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Motivational tip one: Break your goals down

posted on Monday, 7th February 2011 | find under Fitness
Hey Betties!

Don’t know about you but I can’t believe we’re in February already?! On the plus side, I’ve lost a total of 9lbs since setting my New Year’s resolution so I’m on track with my goal and feeling great (apart from also feeling a bit sore from 30-minutes of foam rolling today plus cardio).

Following on from my last post about setting SMART goals (read here if you missed it), I thought I’d start sharing some of my favourite motivational tips over the next few weeks for keeping the focus and momentum going.

Feel free to share your own tips in the comments section below!

1) Break it down!

‘Nothing is particularly hard if you divide it into small jobs’,  said Henry Ford of making cars and building up his industrial empire - and this simple saying can be applied to any task, job or goal you have in your life, whether it’s losing weight, training for a race, cleaning the house, getting out of debt or finding a new job. It’s a great little mantra to keep in mind when you’re feeling overwhelmed by the challenges life can throw at you ;)
Anyway, let’s take my goal of losing one stone in 10 weeks as an example of how to break down goals. One stone always sounds like a big amount to lose in a short amount of time, but it is totally achievable - providing you have it to lose in the first place.
Firstly, to make my goal seem more achievable, I broke the 14lbs down into realistic, more manageable chunks. So for January, I aimed to lose 2lbs each week for the first four weeks. I then predicted that my weight-loss could probably slow down after the initial burst, so for February, I’ve planned to lose 1lb of weight each week, and will continue this way until I reach my target (which I should reach in early March).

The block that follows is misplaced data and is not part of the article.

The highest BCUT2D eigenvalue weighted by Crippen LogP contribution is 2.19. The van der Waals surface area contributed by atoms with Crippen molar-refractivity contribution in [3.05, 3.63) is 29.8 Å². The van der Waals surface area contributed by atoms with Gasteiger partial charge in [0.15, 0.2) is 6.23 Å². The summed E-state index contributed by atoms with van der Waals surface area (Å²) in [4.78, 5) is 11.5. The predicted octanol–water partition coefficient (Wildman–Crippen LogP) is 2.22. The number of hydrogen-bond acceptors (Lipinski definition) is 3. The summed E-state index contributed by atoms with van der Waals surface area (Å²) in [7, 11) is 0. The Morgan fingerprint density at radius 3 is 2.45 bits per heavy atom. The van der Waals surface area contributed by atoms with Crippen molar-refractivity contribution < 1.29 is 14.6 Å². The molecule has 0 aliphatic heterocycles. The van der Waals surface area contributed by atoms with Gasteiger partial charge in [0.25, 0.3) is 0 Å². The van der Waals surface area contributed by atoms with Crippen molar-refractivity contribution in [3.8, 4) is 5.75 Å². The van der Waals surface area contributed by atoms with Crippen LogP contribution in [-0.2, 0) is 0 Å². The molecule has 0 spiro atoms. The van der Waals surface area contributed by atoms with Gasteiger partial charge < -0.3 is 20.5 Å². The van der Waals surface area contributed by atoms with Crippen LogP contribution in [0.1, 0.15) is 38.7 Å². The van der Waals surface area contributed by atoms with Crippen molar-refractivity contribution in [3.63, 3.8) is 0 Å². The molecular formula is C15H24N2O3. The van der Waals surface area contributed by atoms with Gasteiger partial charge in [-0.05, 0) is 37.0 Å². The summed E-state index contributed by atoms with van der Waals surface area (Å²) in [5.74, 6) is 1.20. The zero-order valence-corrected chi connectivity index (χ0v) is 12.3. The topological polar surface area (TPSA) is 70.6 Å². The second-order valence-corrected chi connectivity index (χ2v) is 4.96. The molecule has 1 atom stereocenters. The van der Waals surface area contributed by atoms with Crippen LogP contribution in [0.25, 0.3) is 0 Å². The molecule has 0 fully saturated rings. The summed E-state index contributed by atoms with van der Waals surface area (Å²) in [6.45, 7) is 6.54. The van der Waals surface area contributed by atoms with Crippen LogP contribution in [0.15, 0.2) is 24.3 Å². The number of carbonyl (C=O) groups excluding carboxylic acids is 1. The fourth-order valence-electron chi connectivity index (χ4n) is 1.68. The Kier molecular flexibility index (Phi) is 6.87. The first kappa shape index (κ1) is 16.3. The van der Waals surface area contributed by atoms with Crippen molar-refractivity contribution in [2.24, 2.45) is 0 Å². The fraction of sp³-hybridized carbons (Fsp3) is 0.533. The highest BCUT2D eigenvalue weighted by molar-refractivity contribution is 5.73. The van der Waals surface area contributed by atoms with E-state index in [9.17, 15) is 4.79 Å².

Each week, I have focused purely on losing the one or two pounds I’ve needed to lose rather than think about the bigger picture…and so far it’s really paying off. This method has also helped me to stay on track, i.e. one week in January, I didn’t lose anything at all, so I knew I had to look at my diet and workouts and make some adjustments to rev things up a bit and get me back on track.
All of the above applies to any other fitness goals (building strength, dropping a dress size, increasing flexibility or lung capacity), as long your goal is measurable, i.e. you can regularly measure your progress to see the improvements. If you’re entering a race, simply look at how long you can run (or walk!) right now, then look to increase this distance by a few minutes each week and calculate how long it will take you to build up to your race distance, or find a running plan to follow which will guide you steadily as you work on your goal.
I absolutely promise that breaking down goals into smaller sections can help you stay on track. Even if you have a bad training week or go on holiday, it won’t take much to get you back to where you need to be, and your goal won’t seem as half as intimidating if you focus on lots of small goals rather than the ultimate prize.

And best of all, when you hit your smaller, weekly target, you get the best natural ‘high’ and the impetus to keep going for the next week!
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